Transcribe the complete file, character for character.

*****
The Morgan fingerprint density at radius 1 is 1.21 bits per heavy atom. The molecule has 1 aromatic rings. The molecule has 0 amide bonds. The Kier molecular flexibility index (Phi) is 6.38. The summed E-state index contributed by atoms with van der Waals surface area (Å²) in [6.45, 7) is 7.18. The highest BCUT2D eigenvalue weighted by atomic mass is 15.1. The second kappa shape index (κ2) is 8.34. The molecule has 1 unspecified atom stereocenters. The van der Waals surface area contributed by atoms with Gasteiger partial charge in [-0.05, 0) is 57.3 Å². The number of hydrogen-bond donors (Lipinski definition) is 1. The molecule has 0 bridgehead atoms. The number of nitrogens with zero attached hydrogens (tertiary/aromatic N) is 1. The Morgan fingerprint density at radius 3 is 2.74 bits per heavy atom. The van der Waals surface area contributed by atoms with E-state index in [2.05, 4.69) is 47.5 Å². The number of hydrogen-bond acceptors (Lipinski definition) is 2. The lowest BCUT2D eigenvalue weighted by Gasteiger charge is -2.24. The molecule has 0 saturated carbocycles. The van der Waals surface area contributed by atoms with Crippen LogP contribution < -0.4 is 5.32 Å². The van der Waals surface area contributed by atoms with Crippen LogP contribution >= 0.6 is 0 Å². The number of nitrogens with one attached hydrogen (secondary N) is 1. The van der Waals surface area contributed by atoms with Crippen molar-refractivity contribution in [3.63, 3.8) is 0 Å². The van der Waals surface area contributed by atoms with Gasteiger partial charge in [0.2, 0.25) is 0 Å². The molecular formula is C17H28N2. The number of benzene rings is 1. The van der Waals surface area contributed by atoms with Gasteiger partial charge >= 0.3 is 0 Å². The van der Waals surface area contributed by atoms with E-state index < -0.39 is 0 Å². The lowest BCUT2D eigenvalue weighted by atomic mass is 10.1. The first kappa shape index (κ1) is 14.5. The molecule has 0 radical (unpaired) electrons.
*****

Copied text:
The Morgan fingerprint density at radius 1 is 1.21 bits per heavy atom. The molecule has 1 aromatic rings. The molecule has 0 amide bonds. The Kier molecular flexibility index (Phi) is 6.38. The summed E-state index contributed by atoms with van der Waals surface area (Å²) in [6.45, 7) is 7.18. The highest BCUT2D eigenvalue weighted by atomic mass is 15.1. The second kappa shape index (κ2) is 8.34. The molecule has 1 unspecified atom stereocenters. The van der Waals surface area contributed by atoms with Gasteiger partial charge in [-0.05, 0) is 57.3 Å². The number of hydrogen-bond donors (Lipinski definition) is 1. The molecule has 0 bridgehead atoms. The number of nitrogens with zero attached hydrogens (tertiary/aromatic N) is 1. The Morgan fingerprint density at radius 3 is 2.74 bits per heavy atom. The van der Waals surface area contributed by atoms with E-state index in [2.05, 4.69) is 47.5 Å². The number of hydrogen-bond acceptors (Lipinski definition) is 2. The lowest BCUT2D eigenvalue weighted by Gasteiger charge is -2.24. The molecule has 0 saturated carbocycles. The van der Waals surface area contributed by atoms with Crippen LogP contribution < -0.4 is 5.32 Å². The van der Waals surface area contributed by atoms with Crippen LogP contribution >= 0.6 is 0 Å². The number of nitrogens with one attached hydrogen (secondary N) is 1. The van der Waals surface area contributed by atoms with Crippen molar-refractivity contribution in [3.63, 3.8) is 0 Å². The van der Waals surface area contributed by atoms with Gasteiger partial charge in [0.2, 0.25) is 0 Å². The molecular formula is C17H28N2. The number of benzene rings is 1. The van der Waals surface area contributed by atoms with Gasteiger partial charge >= 0.3 is 0 Å². The van der Waals surface area contributed by atoms with E-state index < -0.39 is 0 Å². The lowest BCUT2D eigenvalue weighted by atomic mass is 10.1. The first kappa shape index (κ1) is 14.5. The molecule has 0 radical (unpaired) electrons.